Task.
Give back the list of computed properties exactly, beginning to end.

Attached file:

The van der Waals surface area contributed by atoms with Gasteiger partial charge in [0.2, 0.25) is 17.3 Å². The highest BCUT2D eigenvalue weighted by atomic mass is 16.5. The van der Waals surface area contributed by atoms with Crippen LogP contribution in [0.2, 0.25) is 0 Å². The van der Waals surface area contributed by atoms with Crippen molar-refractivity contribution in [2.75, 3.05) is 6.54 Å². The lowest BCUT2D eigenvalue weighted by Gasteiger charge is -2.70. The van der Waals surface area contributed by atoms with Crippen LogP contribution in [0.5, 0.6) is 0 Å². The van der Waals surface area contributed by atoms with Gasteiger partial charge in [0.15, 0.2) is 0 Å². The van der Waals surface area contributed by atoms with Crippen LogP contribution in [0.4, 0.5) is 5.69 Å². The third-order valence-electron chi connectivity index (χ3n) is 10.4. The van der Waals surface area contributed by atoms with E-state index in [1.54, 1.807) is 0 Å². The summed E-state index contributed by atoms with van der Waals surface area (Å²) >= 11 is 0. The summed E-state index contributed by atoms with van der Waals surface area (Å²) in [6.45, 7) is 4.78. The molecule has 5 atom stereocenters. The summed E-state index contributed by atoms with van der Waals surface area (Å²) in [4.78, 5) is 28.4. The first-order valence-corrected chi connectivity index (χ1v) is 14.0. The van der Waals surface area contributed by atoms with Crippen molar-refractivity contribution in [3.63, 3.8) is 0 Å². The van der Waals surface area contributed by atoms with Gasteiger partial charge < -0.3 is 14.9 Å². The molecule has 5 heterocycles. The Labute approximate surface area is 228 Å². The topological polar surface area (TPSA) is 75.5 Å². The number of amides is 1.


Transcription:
The van der Waals surface area contributed by atoms with Gasteiger partial charge in [0.2, 0.25) is 17.3 Å². The highest BCUT2D eigenvalue weighted by atomic mass is 16.5. The van der Waals surface area contributed by atoms with Crippen LogP contribution in [0.2, 0.25) is 0 Å². The van der Waals surface area contributed by atoms with Crippen molar-refractivity contribution in [2.75, 3.05) is 6.54 Å². The lowest BCUT2D eigenvalue weighted by Gasteiger charge is -2.70. The van der Waals surface area contributed by atoms with Crippen LogP contribution in [0.5, 0.6) is 0 Å². The van der Waals surface area contributed by atoms with Gasteiger partial charge in [0.15, 0.2) is 0 Å². The van der Waals surface area contributed by atoms with Crippen LogP contribution in [0.4, 0.5) is 5.69 Å². The third-order valence-electron chi connectivity index (χ3n) is 10.4. The van der Waals surface area contributed by atoms with E-state index in [1.54, 1.807) is 0 Å². The summed E-state index contributed by atoms with van der Waals surface area (Å²) >= 11 is 0. The summed E-state index contributed by atoms with van der Waals surface area (Å²) in [6.45, 7) is 4.78. The molecule has 5 atom stereocenters. The summed E-state index contributed by atoms with van der Waals surface area (Å²) in [4.78, 5) is 28.4. The first-order valence-corrected chi connectivity index (χ1v) is 14.0. The van der Waals surface area contributed by atoms with Crippen molar-refractivity contribution in [3.63, 3.8) is 0 Å². The van der Waals surface area contributed by atoms with Gasteiger partial charge < -0.3 is 14.9 Å². The molecule has 5 heterocycles. The Labute approximate surface area is 228 Å². The topological polar surface area (TPSA) is 75.5 Å². The number of amides is 1.